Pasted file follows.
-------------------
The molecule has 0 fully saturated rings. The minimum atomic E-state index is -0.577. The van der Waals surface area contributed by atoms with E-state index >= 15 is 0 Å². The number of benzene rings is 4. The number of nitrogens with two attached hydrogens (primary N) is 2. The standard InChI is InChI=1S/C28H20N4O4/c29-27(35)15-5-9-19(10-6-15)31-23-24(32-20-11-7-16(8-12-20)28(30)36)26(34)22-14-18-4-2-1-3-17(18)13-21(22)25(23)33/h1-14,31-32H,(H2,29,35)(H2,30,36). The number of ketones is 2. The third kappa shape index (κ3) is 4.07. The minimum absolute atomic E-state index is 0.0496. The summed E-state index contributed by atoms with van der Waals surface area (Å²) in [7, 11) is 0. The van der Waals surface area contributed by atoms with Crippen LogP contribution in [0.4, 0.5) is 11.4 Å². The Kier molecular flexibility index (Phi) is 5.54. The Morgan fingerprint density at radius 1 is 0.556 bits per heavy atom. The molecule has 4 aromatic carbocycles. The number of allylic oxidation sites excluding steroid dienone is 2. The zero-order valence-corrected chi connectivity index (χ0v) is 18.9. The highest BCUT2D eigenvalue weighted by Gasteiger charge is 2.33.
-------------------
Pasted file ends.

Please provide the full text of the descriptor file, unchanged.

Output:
The molecule has 0 fully saturated rings. The minimum atomic E-state index is -0.577. The van der Waals surface area contributed by atoms with E-state index >= 15 is 0 Å². The number of benzene rings is 4. The number of nitrogens with two attached hydrogens (primary N) is 2. The standard InChI is InChI=1S/C28H20N4O4/c29-27(35)15-5-9-19(10-6-15)31-23-24(32-20-11-7-16(8-12-20)28(30)36)26(34)22-14-18-4-2-1-3-17(18)13-21(22)25(23)33/h1-14,31-32H,(H2,29,35)(H2,30,36). The number of ketones is 2. The third kappa shape index (κ3) is 4.07. The minimum absolute atomic E-state index is 0.0496. The summed E-state index contributed by atoms with van der Waals surface area (Å²) in [7, 11) is 0. The van der Waals surface area contributed by atoms with Crippen LogP contribution in [0.4, 0.5) is 11.4 Å². The Kier molecular flexibility index (Phi) is 5.54. The Morgan fingerprint density at radius 1 is 0.556 bits per heavy atom. The molecule has 4 aromatic carbocycles. The number of allylic oxidation sites excluding steroid dienone is 2. The zero-order valence-corrected chi connectivity index (χ0v) is 18.9. The highest BCUT2D eigenvalue weighted by Gasteiger charge is 2.33.